The episode begins in the mess hall. Tom Paris and B'Elanna Torres are engaged in a conversation. Torres remarks to Paris several times that Seven of Nine is watching the two and has been in the past, but Paris dismisses her concerns, noting that Seven is writing a report. Torres eventually becomes angry and approaches Seven over Paris' objections. Seven at first claims that she is not staring at Torres and Paris, but later admits that she has been observing the couple to gain a better understanding of romantic interaction. Torres demands to see what she's written, but Seven says that she has not completed her analysis. Torres grabs her report anyway and begins reading aloud. She expresses frustration as she reads Seven's detailed chronicle of her and Paris' interactions and becomes irate and threatens Seven when she learns that Seven has even recorded instances of their "intimate relations".
In sickbay, The Doctor approaches Seven about the incident. He suggests that her interest in understanding the subtleties of human mating rituals is the result of an interest in her own sexuality and offers to teach her more about romance. She claims to not be interested in romance and says that she was only conducting a study, but he quickly points out the topic she chose and convinces her to become his student. The Doctor prepares a "lesson plan" for the former Borg with each lesson about a particular social nicety related to human romance. For example, one lesson is titled, "The First Date". Although Seven quickly masters the first lessons, her approach to romance remains stiff, businesslike, and robotic. Paris chides The Doctor for thinking that with his help Seven will eventually be able to date other crew members successfully. Nevertheless, The Doctor remains confident and makes a bet with Paris for a month's work in sickbay that she will retain a date for the entire night at an upcoming ambassador's reception.
The Doctor focuses on better understanding Seven's interests and finds that she has great musical talent. He teaches her to supplement her singing ability with emotion, and the two share a duet of "You Are My Sunshine". It is at this time that The Doctor begins to see Seven in a different light. After Seven's first date ends in disaster when she injures her partner while they are dancing, The Doctor dances with her to improve her skill, pointing out that as a hologram he cannot be physically injured. Paris eventually realizes that The Doctor has fallen in love with Seven and advises him to tell her. The Doctor is reluctant to admit his feelings, but he does ask Seven to be his date at the ambassador's reception. She agrees.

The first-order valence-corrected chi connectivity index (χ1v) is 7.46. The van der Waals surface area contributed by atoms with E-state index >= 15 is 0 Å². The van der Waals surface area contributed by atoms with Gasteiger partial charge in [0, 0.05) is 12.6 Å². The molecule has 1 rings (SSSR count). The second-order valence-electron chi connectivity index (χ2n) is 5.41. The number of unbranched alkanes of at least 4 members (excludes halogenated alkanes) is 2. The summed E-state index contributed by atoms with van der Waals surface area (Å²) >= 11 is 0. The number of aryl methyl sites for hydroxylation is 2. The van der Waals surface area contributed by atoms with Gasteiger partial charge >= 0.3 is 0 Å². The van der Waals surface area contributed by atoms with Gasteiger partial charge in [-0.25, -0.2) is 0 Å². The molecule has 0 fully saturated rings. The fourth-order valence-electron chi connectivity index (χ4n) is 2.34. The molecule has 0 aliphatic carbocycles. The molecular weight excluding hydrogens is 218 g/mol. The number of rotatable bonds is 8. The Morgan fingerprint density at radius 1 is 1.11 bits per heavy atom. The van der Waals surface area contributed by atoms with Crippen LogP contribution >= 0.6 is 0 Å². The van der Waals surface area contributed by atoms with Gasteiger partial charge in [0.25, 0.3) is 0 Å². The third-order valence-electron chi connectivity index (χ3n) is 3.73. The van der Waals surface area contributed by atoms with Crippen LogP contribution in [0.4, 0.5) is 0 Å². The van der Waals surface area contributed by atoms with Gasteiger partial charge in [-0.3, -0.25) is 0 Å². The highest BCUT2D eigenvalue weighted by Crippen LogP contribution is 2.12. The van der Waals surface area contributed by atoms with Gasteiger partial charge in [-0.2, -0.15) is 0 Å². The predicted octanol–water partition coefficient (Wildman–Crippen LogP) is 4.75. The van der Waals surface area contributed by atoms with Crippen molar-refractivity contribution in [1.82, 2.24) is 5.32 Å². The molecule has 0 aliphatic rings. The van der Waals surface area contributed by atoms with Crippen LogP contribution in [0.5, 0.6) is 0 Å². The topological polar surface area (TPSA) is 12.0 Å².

Seven behaves extremely well at the ceremony, making jokes and displaying purposeful politeness. Paris concedes the bet, but when Seven learns that The Doctor had a personal stake in asking her to accompany him to the ceremony, she storms out of the room in anger. Although The Doctor apologises and tells her that his interest was only in her development, his unresolved feelings for her plague him.
In the final scene, the audience sees The Doctor approach Seven after leaving a group of roses for her. In an emotional voice, he admits that "the last few days have been...unforgettable" and professes his love for her. However, this is soon revealed to be a holodeck simulation which The Doctor ends as he is about to be interrupted. The real Seven of Nine then approaches The Doctor and gives him an enhanced medical tricorder, saying that she remembers him expressing his desire for one and that she decided to present it to him as a gift. He is grateful, but he despairs when he learns that she has presented it to him because she wishes to end the lessons in romance because she does not find any member of the crew to be a suitable mate. In a weak and forlorn voice, he admits to her that "the past few days... have been unforgettable. Thank you." but he does not tell her of his romantic feelings. She departs, and he recreates a holodeck program that he had used for her training and plays a despondent version of George Gershwin's "Someone to Watch Over Me" at the piano.